“Mr. Pig”: a wonderful road movie about family and transcendence, co-written and directed by Diego Luna

Mr. Pig

Danny Glover in “Mr. Pig” (Credit: Sundance Institute)

“Mr. Pig,” directed and co-written by Diego Luna, of “Y Tu Mamá También” fame, is an unassuming gem. Currently unspooling as part of the “Hola Mexico Film Festival,” a traveling series, it will be released on DVD in January.

The film stars Danny Glover as Ambrose, a 75-year-old farmer who heads from California to Jalisco, Mexico, to sell Howard, his prized pig. He wants to give the money to his daughter, Eunice (Maya Rudolph), as he has not been a very good father to her. When Eunice arrives in Mexico to help her father on his journey, they rehash their troubled past and try to find a way of moving forward for the future.

Luna’s film may have a familiar storyline of father-daughter bonding on a road trip — and admittedly, there are contrivances along the way — but the young filmmaker coaxes terrific performances from both Glover and Rudolph, and the film’s messages about aging, tradition and letting go resonate. “Mr. Pig” is a quietly powerful drama, filled with wry observations on life and family.

The actor turned filmmaker chatted with Salon about hogs, Mexico and parenting.

Diego, what did you know about raising, farming and caring medically for hogs?!

I didn’t know much [about pig farming] when I started writing. The idea about a pig farmer came to me a long time ago when I was making the film “Abel.” I was talking to Augusto Mendoza [who co-wrote “Abel” with Luna] about finding something new to do. I don’t know who said it, but we said, “Mr. Pig.”

So we wanted to do a full-on comedy about a pig farmer who had the perfect setting to raise a pig and was going to Mexico [to sell the pig at] a pig farm. And then we started describing this character and talking about our parents. Augusto’s father passed away while we were writing, so we stopped.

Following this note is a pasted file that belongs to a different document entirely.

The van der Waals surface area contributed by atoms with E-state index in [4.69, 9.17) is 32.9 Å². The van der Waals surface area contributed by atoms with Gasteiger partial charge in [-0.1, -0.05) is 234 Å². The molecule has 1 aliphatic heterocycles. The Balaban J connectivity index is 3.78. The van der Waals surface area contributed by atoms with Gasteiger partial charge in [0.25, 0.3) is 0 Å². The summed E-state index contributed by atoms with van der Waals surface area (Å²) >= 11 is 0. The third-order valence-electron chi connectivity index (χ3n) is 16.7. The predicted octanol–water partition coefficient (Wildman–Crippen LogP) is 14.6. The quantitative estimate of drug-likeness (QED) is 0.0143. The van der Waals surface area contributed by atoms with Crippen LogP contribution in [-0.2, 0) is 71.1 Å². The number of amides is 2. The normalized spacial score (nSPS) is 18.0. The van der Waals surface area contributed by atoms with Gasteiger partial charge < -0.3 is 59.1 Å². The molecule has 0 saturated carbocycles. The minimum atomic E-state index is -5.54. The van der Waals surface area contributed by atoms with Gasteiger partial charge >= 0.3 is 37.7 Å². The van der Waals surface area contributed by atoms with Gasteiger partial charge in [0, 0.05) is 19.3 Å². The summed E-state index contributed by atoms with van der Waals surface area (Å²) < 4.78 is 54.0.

When I came back to work on the script, I gave Augusto a call to talk about our fathers and parents in a more mature moment in their lives — parents who need their kids to take care of them. We traveled to pig farms and did research, and it was shocking to see how the pigs were raised. It was clear we would have a good chance to comment on that and how little we think about what happens to a pig that gets to our table.

I also wanted to comment on the absence of pleasure in the life of the pigs that we eat. We talked about pig farming in a much more respectful way.

How much did Howard the pig weigh?

He grew fast. When we started shooting he was around 120 kilos, and now he’s like 200! He was already a big pig. I had this weird image in my head of a farmer walking with a gigantic pig who is not pink but is his best friend and behaves like a pet.  

Although the film is set almost entirely in Mexico, most of the dialogue is in English, and the main character is a 75-year-old African-American man. What prompted you to write and direct this particular story?

I was trying to do a full-on comedy. We wanted to make a love letter to our parents. It was about the idea of migration, from the other way around — an American going to Mexico to find freedom he can’t find in the States. I think that’s still there . . . even though it’s more a drama with humor. I liked the idea of this guy going to Mexico and having to bribe an officer to get the pig into the country.

Another thing that was important for me in making this journey was that the film is a love letter to Mexico. I like traveling around my country with the perspective of an American. You need to see your reality through the eyes of someone else to acknowledge and understand what you have.

Howard can be seen as a symbol in the film. What does Howard represent to you? Or does he need to be anything other than a pig?

That pig represents the love Ambrose couldn’t give his daughter. He has a second chance with her. He represents all that love he had but did not give. He relates better to animals than humans. Howard also represents the love that just exists for Ambrose; it’s what Eunice needs to see in order to forgive him. She understands that he is someone who also experienced the distance between them. She’s not alone. In the end, the pig represents the energy and spirit of Ambrose. He gets to an idealistic place through his pig.

The father-daughter bond in the movie is very affecting. What observations do you have about family and the relationship between the characters?

I have kids — a daughter and a son. I’m making a film about what matters to me and my relationship with my own father. I understand every second matters. I like that I can share my experience as a father with my father. It’s interesting to see the way he approached my education and the way I approach my kids’ [education].

I’m always comparing my choices with his. That’s what the film is about. I’m the character of the daughter. In the beginning you think it’s a road trip between a pig and old man, and when Eunice comes in, she’s the conscience. She’s ready to leave everything behind and think about forgiveness. I wanted my father to see the film and hope he gets the message.

Source: New feed

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